Laws of Eve | Preparing for life's biggest 'What if . . .?'
When we reflect on the senseless loss of innocent lives in Las Vegas, Nevada, on October 1, 2017, we are forced to accept that, even as we embrace and celebrate life, the reality of an untimely death is ever-present. With that said, if you knew the end was near, what preparation would you make?
For each person, the priorities may differ for many reasons, including whether you are married or single, wealthy or poor, or have children or not. However, there are some common questions to ask:
- Who is to get my property?
- What should happen to my remains?
- If I do not die immediately, what care should I receive?
Although many persons can answer the questions on their own, it is always helpful and best to consult a competent lawyer who can answer all three questions, provide proper advice, and prepare the necessary documents to ensure that your wishes are carried out.
Having a properly drafted last will and testament is the most basic form of estate planning. It allows you to appoint trusted persons to carry out your wishes (executors), enables you to name suitable persons to care for your children (guardians), and leave your property to the persons of your choice (beneficiaries).
PITFALLS TO AVOID
There are certain pitfalls to avoid, such as the risk of making a gift void by having a beneficiary or his or her spouse witness the signing of the will. Also, it is important to make adequate provision to settle your debts, including funeral expenses, and minimise estate duties by keeping some things out of your estate. For example, name the beneficiaries on your life insurance policies, rather than leaving it to your estate, and add the name of an intended beneficiary to a bank account.
Many of us are quite specific about whether we want to be buried or cremated. In fact, some persons are keen on planning all details of their memorial service. If you fall into any of those categories, you should consider stating that wish in your last will and testament. Of course, the problem is that most wills are not read before a loved one's memorial service has been held. Obviously, by then, it might be impossible to abide by some of the wishes in that will.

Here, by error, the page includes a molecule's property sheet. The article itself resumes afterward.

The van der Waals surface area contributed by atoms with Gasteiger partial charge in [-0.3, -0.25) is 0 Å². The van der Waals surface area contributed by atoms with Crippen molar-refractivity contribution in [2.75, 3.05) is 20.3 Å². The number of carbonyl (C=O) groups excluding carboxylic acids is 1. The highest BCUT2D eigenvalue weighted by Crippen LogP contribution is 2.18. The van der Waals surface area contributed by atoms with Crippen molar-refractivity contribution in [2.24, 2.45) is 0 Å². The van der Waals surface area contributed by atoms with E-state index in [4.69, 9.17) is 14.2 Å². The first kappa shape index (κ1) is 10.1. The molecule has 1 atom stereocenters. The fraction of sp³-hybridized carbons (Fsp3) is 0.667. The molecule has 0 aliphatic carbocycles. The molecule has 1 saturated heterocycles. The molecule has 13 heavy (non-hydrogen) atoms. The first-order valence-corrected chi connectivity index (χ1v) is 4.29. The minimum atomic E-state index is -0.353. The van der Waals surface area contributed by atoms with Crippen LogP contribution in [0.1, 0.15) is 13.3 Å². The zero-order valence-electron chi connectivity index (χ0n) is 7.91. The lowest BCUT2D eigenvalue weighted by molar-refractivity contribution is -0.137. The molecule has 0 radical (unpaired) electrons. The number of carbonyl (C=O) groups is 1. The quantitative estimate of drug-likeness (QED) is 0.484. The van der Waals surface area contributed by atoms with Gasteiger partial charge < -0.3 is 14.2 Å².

To avoid such an outcome, you would be well advised to make your preferences known to the person who is likely to be in charge of your remains. Questions about whether you wish to donate your organs should also be considered.
POWER OF ATTORNEY
Some persons may live long past the date that they are expected to die. For example, you might be rendered unconscious, placed on life support, become paralysed or mentally impaired. A power of attorney to enable someone you trust to undertake certain activities on your behalf might be the solution, in some cases. However, if you become mentally impaired, a power of attorney is unlikely to provide assistance to your loved ones, who might be forced to appoint a legal guardian under the Mental Health Act to mange your affairs.
An advance directive, enduring power of attorney or living will could help your loved ones and physicians decide whether to attempt to resuscitate or administer certain treatment if you become ill. This may become a critical issue, as there are many persons who would prefer to die rather than remain on life support or suffer the potentially debilitating effects of attempts to resuscitate them. It would be important to have a discussion with your doctor to ascertain what types of medical treatments you would not wish to undergo so that they could be stated in a living will.
These tips are by no means exhaustive, but they will at least help you to evaluate your situation and try to organise your affairs and avoid unintended consequences of an untimely death.